this has been a hot topic of debate on several of the allnurses forums. here are links to two of the threads that i recall where it was specifically discussed. i am sure there are others. you will find plenty of opinions about medication aides on these two threads:
  8. by   nurse4theplanet
    The only 'pro' that I see regarding the use of medication aides is that it will decrease some of the workload on the nurse.

    However, that 'pro' is negated by several CONS. First being patient safety. Usually, these med aides are poorly trained and there is no standard to their training or qualifications. One facility may train their aide for a month while another gives a quick one week class.

    Second, there is the ambiguity of where liability falls if the med aide makes an error. Usually, the nurse is ultimately responsible for unlicensed personnel and the patient's outcome. As a nurse, I would not feel comfortable delegating medication administration even if it was allowed by my state Nurse Practice Act (which it is NOT). So I definitely don't want a facility that hires UAPs for this purpose, therefore, forcing me to pass on this responsibility.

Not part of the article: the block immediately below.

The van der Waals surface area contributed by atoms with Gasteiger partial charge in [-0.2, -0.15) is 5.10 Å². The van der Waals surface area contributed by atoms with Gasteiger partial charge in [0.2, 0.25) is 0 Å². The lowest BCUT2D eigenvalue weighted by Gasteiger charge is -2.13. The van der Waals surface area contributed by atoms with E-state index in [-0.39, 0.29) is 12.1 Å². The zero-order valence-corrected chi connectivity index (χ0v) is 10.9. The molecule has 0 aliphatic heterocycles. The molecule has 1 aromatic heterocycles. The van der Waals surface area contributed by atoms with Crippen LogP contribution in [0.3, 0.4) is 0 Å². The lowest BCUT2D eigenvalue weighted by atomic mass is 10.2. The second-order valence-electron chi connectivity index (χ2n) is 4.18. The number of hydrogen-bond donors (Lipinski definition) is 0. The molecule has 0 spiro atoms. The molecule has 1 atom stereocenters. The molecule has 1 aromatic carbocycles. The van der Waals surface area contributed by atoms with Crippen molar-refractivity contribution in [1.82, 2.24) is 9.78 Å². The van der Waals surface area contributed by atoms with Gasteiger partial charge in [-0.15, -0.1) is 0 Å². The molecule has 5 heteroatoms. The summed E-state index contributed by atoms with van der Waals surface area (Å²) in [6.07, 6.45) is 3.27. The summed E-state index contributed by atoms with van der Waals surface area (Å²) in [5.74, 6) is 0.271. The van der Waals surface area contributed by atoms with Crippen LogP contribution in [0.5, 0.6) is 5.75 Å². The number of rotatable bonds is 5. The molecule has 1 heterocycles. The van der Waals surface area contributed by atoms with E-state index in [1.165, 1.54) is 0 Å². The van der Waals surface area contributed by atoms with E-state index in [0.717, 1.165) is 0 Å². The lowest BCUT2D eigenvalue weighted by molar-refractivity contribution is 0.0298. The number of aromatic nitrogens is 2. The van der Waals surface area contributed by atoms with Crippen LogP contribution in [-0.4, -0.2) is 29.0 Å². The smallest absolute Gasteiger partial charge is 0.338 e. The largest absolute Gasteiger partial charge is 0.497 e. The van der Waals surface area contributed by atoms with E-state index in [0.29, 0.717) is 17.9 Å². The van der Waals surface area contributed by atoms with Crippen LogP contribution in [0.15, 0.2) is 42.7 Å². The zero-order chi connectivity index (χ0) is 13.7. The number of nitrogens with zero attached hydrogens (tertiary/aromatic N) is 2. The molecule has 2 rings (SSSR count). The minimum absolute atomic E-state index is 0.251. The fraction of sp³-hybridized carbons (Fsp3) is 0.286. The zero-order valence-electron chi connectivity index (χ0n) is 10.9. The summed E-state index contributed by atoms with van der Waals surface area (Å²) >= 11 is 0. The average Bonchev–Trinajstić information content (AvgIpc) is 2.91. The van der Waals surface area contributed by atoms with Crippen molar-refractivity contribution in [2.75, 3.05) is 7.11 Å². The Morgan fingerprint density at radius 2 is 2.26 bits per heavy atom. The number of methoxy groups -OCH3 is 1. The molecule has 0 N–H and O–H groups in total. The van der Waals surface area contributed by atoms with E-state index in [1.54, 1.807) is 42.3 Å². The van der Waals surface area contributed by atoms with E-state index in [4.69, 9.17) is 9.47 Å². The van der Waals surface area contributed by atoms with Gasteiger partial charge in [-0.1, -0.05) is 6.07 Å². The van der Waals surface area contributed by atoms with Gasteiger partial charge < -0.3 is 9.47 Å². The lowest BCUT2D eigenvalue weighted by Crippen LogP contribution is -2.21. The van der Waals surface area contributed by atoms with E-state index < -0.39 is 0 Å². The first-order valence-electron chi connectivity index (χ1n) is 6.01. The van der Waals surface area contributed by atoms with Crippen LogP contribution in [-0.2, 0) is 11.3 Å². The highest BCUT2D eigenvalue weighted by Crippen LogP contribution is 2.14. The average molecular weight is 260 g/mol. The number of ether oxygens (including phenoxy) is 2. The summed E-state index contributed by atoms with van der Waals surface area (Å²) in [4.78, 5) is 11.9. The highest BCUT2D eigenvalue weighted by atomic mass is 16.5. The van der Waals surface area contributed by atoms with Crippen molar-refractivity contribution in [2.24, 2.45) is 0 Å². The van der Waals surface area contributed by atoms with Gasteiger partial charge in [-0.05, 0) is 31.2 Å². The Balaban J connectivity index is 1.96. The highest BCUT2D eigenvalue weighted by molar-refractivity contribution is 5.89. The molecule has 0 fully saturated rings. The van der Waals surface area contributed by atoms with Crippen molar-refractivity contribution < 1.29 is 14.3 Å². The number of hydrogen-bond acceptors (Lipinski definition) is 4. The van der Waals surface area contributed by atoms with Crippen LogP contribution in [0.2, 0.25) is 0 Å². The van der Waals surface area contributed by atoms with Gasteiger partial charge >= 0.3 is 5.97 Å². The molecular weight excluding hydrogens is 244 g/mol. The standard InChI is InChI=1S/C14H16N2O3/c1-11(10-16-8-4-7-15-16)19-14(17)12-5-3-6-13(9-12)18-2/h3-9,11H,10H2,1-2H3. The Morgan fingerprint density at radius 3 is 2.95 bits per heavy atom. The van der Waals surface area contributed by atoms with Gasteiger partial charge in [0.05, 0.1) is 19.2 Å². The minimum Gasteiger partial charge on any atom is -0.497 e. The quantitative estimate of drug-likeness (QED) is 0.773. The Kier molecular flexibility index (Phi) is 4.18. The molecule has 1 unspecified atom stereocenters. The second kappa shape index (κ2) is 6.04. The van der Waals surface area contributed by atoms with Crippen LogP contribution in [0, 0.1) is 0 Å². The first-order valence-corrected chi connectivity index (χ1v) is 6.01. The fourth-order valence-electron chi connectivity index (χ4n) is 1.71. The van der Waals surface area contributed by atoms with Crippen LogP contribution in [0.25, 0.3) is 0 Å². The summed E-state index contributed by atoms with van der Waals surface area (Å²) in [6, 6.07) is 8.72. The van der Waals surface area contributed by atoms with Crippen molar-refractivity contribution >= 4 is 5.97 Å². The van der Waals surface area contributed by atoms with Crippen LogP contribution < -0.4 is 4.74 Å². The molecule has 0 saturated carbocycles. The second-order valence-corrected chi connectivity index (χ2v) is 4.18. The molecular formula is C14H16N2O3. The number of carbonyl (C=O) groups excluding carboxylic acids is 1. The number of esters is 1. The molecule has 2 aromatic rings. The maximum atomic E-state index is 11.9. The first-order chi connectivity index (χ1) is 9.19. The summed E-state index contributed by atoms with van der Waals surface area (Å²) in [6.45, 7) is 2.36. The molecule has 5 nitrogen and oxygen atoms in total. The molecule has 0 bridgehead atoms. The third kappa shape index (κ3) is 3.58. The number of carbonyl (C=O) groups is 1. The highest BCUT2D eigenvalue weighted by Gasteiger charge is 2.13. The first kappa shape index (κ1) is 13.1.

Last, one of the most important aspects about safe medication administration is the ability to assess the pt for the need of that med, possible contraindications, and how the patient reacts to the med after administration. This is a huge responsibility and therefore has a large amount of liability attached to it. It is why nurses are nurses. We are trained in assessment. That degree of knowledge and skill does not need to be substituted for someone who has the bare minimum of knowledge regarding med administration.
  9. by   Daytonite
    ok, before you all get started on this, i will state my view on this just as i did on the previous threads. i am for medication aides. i don't see a problem with facilities using them. i've worked in nursing homes and, believe me, they free up the licensed nurses so we can do other things. we also had treatment aides who were unlicensed to help us out.